The controversial Rural Grazing Area project created by the President Muhammadu Buhari administration has numerous layers of positives and negatives that could only be understood with a critical dissection. The program seeks to settle pastoral families in new communities where they would be provided with social amenities and sufficient grazing fields.
Although RUGA was anticipated to cost around ₦2.2bn, the government believes it is an investment that could reduce farmers-herdsmen conflict, increase food production, and help improve the country’s GDP. But not everyone is as positive as the government.
This is because the Fulani herdsmen the presidency is trying to relocate are associated with a series of violent attacks on farmers across the country, which have killed over 3,600 people since 2016. Some commentators, including former President Olusegun Obasanjo, believe that these attacks are a form of Fulani domination—and ‘colonialisation’ of the rest of the country. Although, 11 states have backed the RUGA project, others are protesting its establishment in their states.
Such reservations are premised on how the President has soft-pedalled justice against the accused Fulani herdsmen, especially considering Buhari is also ethnically Fulani.
Although the presidency might not be properly communicating its settlement’s benefits, scrapping RUGA and doing nothing about the ongoing herdsmen-farmers crisis could further negatively affect the agricultural industry. With Nigeria’s poverty index at 44.2 per cent and food insecurity on the rise, RUGA might be the solution still.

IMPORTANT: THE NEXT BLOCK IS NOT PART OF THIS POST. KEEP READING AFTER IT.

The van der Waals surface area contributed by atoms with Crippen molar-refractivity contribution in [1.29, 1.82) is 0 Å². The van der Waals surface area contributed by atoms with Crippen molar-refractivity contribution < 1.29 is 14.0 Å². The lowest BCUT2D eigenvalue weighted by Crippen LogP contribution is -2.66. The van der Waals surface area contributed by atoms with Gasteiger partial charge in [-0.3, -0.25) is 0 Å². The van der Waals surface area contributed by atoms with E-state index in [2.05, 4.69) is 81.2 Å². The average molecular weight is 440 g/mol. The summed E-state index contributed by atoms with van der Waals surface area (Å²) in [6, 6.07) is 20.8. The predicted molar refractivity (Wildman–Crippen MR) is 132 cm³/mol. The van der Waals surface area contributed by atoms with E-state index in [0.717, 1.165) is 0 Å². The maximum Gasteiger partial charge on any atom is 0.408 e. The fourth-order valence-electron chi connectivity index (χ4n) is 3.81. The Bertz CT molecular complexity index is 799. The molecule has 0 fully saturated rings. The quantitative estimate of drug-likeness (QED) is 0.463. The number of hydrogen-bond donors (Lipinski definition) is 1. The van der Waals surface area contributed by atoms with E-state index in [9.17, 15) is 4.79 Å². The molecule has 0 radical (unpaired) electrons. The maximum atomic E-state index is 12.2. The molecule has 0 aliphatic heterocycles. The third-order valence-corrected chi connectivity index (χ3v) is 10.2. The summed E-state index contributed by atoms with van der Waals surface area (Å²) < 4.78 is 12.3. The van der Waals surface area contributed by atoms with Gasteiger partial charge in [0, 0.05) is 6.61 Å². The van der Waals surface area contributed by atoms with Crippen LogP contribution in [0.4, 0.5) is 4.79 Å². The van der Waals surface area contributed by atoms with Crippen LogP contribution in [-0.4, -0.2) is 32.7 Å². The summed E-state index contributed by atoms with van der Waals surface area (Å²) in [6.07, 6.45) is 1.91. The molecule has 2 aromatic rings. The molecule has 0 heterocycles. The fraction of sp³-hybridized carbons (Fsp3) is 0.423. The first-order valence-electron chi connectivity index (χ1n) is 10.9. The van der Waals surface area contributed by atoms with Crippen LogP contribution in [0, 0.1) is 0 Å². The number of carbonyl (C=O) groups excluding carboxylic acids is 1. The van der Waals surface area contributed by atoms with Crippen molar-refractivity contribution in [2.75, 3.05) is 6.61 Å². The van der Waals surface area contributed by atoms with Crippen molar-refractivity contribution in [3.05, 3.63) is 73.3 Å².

The economic, political, and inter-ethnic value in RUGA could be great, especially as Nigeria has experimented with a similar project (NFDP, also known as Fadama) in the past.
A cue from the Fadama project
The National Fadama Development Project was modelled to directly and foundationally tackle extreme poverty and food insecurity. Although it costs around $450m, it did help raise the income of rural farmers by 63 per cent.
It also made significant contributions in important areas including rural infrastructure and service delivery, social integration among different ethnicities, and propelled rural development. If properly implemented and centred on poverty reduction and food security instead of co-habitation, RUGA could work.
Niger State, for instance, has the largest landmass in Nigeria with about the size of 10 other states combined. It is also home to many Fulani herdsmen. If the promotion of grass farming is promoted in collaboration with neighbouring Northern states, that alone will accommodate a substantial number or herdsmen.
Besides, the establishment of a national grazing reserve in Niger State would encourage the creation of social infrastructures that state urgently needs.
This would keep herders off roads and many southern states, averting conflicts in the process. It would also help the government save money as private investors could provide some of these social amenities through private-public-partnerships.
By properly establishing these settlements, crop farmers would enjoy more freedom without the need to bother about Fulani herdsmen encroachments of their farmland. The herdsmen would also control their own grazing space.
RUGA should utilise the strength of each region and not force them to accommodate herders. The Fadama project leaves us with many valuable lessons on how to package and structure a plan like RUGA. It should be consulted.
Akinyemi Muhammed is a writing fellow at African Liberty and a graduate of Law. He tweets @theprincelyx